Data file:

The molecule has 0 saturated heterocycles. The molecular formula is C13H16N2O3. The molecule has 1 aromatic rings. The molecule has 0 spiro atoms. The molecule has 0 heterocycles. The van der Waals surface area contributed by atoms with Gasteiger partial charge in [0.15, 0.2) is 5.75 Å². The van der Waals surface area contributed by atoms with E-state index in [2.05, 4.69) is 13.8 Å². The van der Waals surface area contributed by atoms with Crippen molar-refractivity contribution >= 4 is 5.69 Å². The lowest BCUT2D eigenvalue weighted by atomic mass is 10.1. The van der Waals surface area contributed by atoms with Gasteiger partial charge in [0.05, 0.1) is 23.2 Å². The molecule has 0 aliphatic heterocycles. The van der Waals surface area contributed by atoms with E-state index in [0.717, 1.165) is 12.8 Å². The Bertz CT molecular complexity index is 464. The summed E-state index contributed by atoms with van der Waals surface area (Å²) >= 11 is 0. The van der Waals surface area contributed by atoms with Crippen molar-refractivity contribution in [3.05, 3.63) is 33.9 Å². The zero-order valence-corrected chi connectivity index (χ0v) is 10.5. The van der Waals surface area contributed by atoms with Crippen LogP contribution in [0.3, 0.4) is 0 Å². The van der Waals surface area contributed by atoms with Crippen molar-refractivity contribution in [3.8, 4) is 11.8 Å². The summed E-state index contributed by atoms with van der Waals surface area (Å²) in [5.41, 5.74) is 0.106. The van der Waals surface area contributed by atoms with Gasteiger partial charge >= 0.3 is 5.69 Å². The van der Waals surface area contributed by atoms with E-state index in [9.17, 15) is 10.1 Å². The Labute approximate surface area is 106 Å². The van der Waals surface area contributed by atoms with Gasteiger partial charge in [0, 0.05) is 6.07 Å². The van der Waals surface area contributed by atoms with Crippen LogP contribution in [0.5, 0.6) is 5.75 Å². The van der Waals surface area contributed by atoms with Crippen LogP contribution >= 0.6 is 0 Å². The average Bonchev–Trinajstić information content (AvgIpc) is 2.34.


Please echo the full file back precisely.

The molecule has 0 saturated heterocycles. The molecular formula is C13H16N2O3. The molecule has 1 aromatic rings. The molecule has 0 spiro atoms. The molecule has 0 heterocycles. The van der Waals surface area contributed by atoms with Gasteiger partial charge in [0.15, 0.2) is 5.75 Å². The van der Waals surface area contributed by atoms with E-state index in [2.05, 4.69) is 13.8 Å². The van der Waals surface area contributed by atoms with Crippen molar-refractivity contribution >= 4 is 5.69 Å². The lowest BCUT2D eigenvalue weighted by atomic mass is 10.1. The van der Waals surface area contributed by atoms with Gasteiger partial charge in [0.05, 0.1) is 23.2 Å². The molecule has 0 aliphatic heterocycles. The van der Waals surface area contributed by atoms with E-state index in [0.717, 1.165) is 12.8 Å². The Bertz CT molecular complexity index is 464. The summed E-state index contributed by atoms with van der Waals surface area (Å²) >= 11 is 0. The van der Waals surface area contributed by atoms with Crippen molar-refractivity contribution in [3.05, 3.63) is 33.9 Å². The zero-order valence-corrected chi connectivity index (χ0v) is 10.5. The van der Waals surface area contributed by atoms with Crippen LogP contribution in [0.3, 0.4) is 0 Å². The van der Waals surface area contributed by atoms with Crippen molar-refractivity contribution in [3.8, 4) is 11.8 Å². The summed E-state index contributed by atoms with van der Waals surface area (Å²) in [5.41, 5.74) is 0.106. The van der Waals surface area contributed by atoms with Gasteiger partial charge >= 0.3 is 5.69 Å². The van der Waals surface area contributed by atoms with E-state index in [9.17, 15) is 10.1 Å². The Labute approximate surface area is 106 Å². The van der Waals surface area contributed by atoms with Gasteiger partial charge in [0, 0.05) is 6.07 Å². The van der Waals surface area contributed by atoms with Crippen LogP contribution in [0.5, 0.6) is 5.75 Å². The van der Waals surface area contributed by atoms with Crippen LogP contribution >= 0.6 is 0 Å². The average Bonchev–Trinajstić information content (AvgIpc) is 2.34.